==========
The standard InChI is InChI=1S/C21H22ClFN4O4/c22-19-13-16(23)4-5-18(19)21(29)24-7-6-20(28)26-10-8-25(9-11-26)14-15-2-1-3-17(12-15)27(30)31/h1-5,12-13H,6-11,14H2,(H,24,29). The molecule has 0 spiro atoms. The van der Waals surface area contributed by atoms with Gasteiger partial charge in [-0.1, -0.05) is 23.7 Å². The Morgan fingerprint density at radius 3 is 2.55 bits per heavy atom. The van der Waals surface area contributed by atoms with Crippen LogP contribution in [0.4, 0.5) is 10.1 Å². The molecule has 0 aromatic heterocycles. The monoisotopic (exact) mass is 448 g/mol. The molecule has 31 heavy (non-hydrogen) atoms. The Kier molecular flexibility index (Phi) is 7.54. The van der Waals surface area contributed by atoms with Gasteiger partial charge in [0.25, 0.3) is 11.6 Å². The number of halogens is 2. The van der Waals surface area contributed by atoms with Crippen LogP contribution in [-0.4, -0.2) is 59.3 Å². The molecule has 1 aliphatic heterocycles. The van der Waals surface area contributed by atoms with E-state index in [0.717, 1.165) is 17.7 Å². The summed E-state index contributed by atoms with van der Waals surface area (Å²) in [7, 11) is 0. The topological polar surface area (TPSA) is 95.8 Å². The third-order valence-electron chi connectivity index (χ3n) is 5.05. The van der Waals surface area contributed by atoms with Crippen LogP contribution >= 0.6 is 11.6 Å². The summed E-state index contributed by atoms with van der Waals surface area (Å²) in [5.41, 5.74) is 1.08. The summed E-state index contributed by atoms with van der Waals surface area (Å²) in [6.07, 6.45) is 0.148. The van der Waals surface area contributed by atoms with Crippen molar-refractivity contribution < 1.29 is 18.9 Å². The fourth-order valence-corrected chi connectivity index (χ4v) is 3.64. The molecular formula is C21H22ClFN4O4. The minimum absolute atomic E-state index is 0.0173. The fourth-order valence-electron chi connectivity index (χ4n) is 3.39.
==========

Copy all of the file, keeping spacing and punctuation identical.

The standard InChI is InChI=1S/C21H22ClFN4O4/c22-19-13-16(23)4-5-18(19)21(29)24-7-6-20(28)26-10-8-25(9-11-26)14-15-2-1-3-17(12-15)27(30)31/h1-5,12-13H,6-11,14H2,(H,24,29). The molecule has 0 spiro atoms. The van der Waals surface area contributed by atoms with Gasteiger partial charge in [-0.1, -0.05) is 23.7 Å². The Morgan fingerprint density at radius 3 is 2.55 bits per heavy atom. The van der Waals surface area contributed by atoms with Crippen LogP contribution in [0.4, 0.5) is 10.1 Å². The molecule has 0 aromatic heterocycles. The monoisotopic (exact) mass is 448 g/mol. The molecule has 31 heavy (non-hydrogen) atoms. The Kier molecular flexibility index (Phi) is 7.54. The van der Waals surface area contributed by atoms with Gasteiger partial charge in [0.25, 0.3) is 11.6 Å². The number of halogens is 2. The van der Waals surface area contributed by atoms with Crippen LogP contribution in [-0.4, -0.2) is 59.3 Å². The molecule has 1 aliphatic heterocycles. The van der Waals surface area contributed by atoms with E-state index in [0.717, 1.165) is 17.7 Å². The summed E-state index contributed by atoms with van der Waals surface area (Å²) in [7, 11) is 0. The topological polar surface area (TPSA) is 95.8 Å². The third-order valence-electron chi connectivity index (χ3n) is 5.05. The van der Waals surface area contributed by atoms with Crippen LogP contribution >= 0.6 is 11.6 Å². The summed E-state index contributed by atoms with van der Waals surface area (Å²) in [5.41, 5.74) is 1.08. The summed E-state index contributed by atoms with van der Waals surface area (Å²) in [6.07, 6.45) is 0.148. The van der Waals surface area contributed by atoms with Crippen molar-refractivity contribution < 1.29 is 18.9 Å². The fourth-order valence-corrected chi connectivity index (χ4v) is 3.64. The molecular formula is C21H22ClFN4O4. The minimum absolute atomic E-state index is 0.0173. The fourth-order valence-electron chi connectivity index (χ4n) is 3.39.